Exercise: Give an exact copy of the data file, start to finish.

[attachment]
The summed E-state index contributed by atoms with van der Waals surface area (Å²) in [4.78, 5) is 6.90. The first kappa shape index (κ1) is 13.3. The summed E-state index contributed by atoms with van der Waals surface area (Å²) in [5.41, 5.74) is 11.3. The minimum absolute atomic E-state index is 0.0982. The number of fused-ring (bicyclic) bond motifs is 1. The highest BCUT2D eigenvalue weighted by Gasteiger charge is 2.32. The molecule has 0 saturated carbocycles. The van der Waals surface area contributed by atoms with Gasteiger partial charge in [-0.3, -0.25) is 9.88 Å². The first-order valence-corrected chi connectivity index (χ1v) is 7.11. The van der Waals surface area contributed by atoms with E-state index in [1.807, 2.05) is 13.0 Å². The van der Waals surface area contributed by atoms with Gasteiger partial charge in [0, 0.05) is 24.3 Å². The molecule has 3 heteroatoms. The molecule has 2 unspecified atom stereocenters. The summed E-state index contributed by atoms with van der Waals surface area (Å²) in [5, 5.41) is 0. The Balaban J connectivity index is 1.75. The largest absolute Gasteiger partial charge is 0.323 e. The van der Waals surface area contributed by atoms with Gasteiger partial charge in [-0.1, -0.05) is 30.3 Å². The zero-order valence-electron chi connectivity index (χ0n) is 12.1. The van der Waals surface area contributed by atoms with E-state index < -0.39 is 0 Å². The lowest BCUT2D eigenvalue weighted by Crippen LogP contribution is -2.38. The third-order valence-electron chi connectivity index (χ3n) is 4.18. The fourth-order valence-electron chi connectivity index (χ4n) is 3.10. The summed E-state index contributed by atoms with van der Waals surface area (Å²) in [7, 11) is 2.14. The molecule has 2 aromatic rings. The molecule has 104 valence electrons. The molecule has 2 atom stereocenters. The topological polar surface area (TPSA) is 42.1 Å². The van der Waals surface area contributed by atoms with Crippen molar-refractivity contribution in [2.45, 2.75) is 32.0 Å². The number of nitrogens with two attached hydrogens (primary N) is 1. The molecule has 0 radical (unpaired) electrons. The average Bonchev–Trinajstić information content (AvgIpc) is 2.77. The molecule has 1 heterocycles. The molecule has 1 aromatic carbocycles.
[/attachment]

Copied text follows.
The summed E-state index contributed by atoms with van der Waals surface area (Å²) in [4.78, 5) is 6.90. The first kappa shape index (κ1) is 13.3. The summed E-state index contributed by atoms with van der Waals surface area (Å²) in [5.41, 5.74) is 11.3. The minimum absolute atomic E-state index is 0.0982. The number of fused-ring (bicyclic) bond motifs is 1. The highest BCUT2D eigenvalue weighted by Gasteiger charge is 2.32. The molecule has 0 saturated carbocycles. The van der Waals surface area contributed by atoms with Gasteiger partial charge in [-0.3, -0.25) is 9.88 Å². The first-order valence-corrected chi connectivity index (χ1v) is 7.11. The van der Waals surface area contributed by atoms with E-state index in [1.807, 2.05) is 13.0 Å². The van der Waals surface area contributed by atoms with Gasteiger partial charge in [0, 0.05) is 24.3 Å². The molecule has 3 heteroatoms. The molecule has 2 unspecified atom stereocenters. The summed E-state index contributed by atoms with van der Waals surface area (Å²) in [5, 5.41) is 0. The Balaban J connectivity index is 1.75. The largest absolute Gasteiger partial charge is 0.323 e. The van der Waals surface area contributed by atoms with Gasteiger partial charge in [-0.1, -0.05) is 30.3 Å². The zero-order valence-electron chi connectivity index (χ0n) is 12.1. The van der Waals surface area contributed by atoms with E-state index < -0.39 is 0 Å². The lowest BCUT2D eigenvalue weighted by Crippen LogP contribution is -2.38. The third-order valence-electron chi connectivity index (χ3n) is 4.18. The fourth-order valence-electron chi connectivity index (χ4n) is 3.10. The summed E-state index contributed by atoms with van der Waals surface area (Å²) in [7, 11) is 2.14. The molecule has 2 aromatic rings. The molecule has 104 valence electrons. The molecule has 2 atom stereocenters. The topological polar surface area (TPSA) is 42.1 Å². The van der Waals surface area contributed by atoms with Crippen molar-refractivity contribution in [2.45, 2.75) is 32.0 Å². The number of nitrogens with two attached hydrogens (primary N) is 1. The molecule has 0 radical (unpaired) electrons. The average Bonchev–Trinajstić information content (AvgIpc) is 2.77. The molecule has 1 heterocycles. The molecule has 1 aromatic carbocycles.